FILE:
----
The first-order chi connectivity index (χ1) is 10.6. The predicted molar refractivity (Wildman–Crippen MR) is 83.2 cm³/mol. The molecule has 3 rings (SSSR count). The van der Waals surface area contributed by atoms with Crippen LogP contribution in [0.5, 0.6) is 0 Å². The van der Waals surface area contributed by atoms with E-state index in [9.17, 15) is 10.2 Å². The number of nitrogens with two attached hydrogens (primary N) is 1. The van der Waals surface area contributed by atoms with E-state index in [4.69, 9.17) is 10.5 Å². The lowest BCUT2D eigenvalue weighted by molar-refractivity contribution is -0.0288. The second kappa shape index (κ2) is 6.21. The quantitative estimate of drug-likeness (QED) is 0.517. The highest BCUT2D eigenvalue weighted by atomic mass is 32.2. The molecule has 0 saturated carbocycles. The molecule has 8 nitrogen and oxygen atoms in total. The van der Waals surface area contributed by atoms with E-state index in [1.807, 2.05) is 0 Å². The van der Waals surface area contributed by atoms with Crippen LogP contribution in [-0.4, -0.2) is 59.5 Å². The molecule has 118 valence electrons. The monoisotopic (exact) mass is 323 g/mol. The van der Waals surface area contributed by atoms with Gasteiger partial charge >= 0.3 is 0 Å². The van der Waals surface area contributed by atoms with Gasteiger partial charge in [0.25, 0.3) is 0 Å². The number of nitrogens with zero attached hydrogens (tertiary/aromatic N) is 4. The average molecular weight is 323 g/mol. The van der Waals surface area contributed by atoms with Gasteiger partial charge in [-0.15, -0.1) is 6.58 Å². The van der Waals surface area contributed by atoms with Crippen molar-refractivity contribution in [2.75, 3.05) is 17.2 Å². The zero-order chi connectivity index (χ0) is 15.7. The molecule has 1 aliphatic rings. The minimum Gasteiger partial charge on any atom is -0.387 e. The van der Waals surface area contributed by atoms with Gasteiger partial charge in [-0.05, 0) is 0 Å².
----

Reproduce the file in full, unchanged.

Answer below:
The first-order chi connectivity index (χ1) is 10.6. The predicted molar refractivity (Wildman–Crippen MR) is 83.2 cm³/mol. The molecule has 3 rings (SSSR count). The van der Waals surface area contributed by atoms with Crippen LogP contribution in [0.5, 0.6) is 0 Å². The van der Waals surface area contributed by atoms with E-state index in [9.17, 15) is 10.2 Å². The number of nitrogens with two attached hydrogens (primary N) is 1. The van der Waals surface area contributed by atoms with E-state index in [4.69, 9.17) is 10.5 Å². The lowest BCUT2D eigenvalue weighted by molar-refractivity contribution is -0.0288. The second kappa shape index (κ2) is 6.21. The quantitative estimate of drug-likeness (QED) is 0.517. The highest BCUT2D eigenvalue weighted by atomic mass is 32.2. The molecule has 0 saturated carbocycles. The molecule has 8 nitrogen and oxygen atoms in total. The van der Waals surface area contributed by atoms with E-state index in [1.807, 2.05) is 0 Å². The van der Waals surface area contributed by atoms with Crippen LogP contribution in [-0.4, -0.2) is 59.5 Å². The molecule has 118 valence electrons. The monoisotopic (exact) mass is 323 g/mol. The van der Waals surface area contributed by atoms with Gasteiger partial charge >= 0.3 is 0 Å². The van der Waals surface area contributed by atoms with Gasteiger partial charge in [0.25, 0.3) is 0 Å². The number of nitrogens with zero attached hydrogens (tertiary/aromatic N) is 4. The average molecular weight is 323 g/mol. The van der Waals surface area contributed by atoms with Gasteiger partial charge in [-0.15, -0.1) is 6.58 Å². The van der Waals surface area contributed by atoms with Crippen molar-refractivity contribution in [2.75, 3.05) is 17.2 Å². The zero-order chi connectivity index (χ0) is 15.7. The molecule has 1 aliphatic rings. The minimum Gasteiger partial charge on any atom is -0.387 e. The van der Waals surface area contributed by atoms with Gasteiger partial charge in [-0.05, 0) is 0 Å².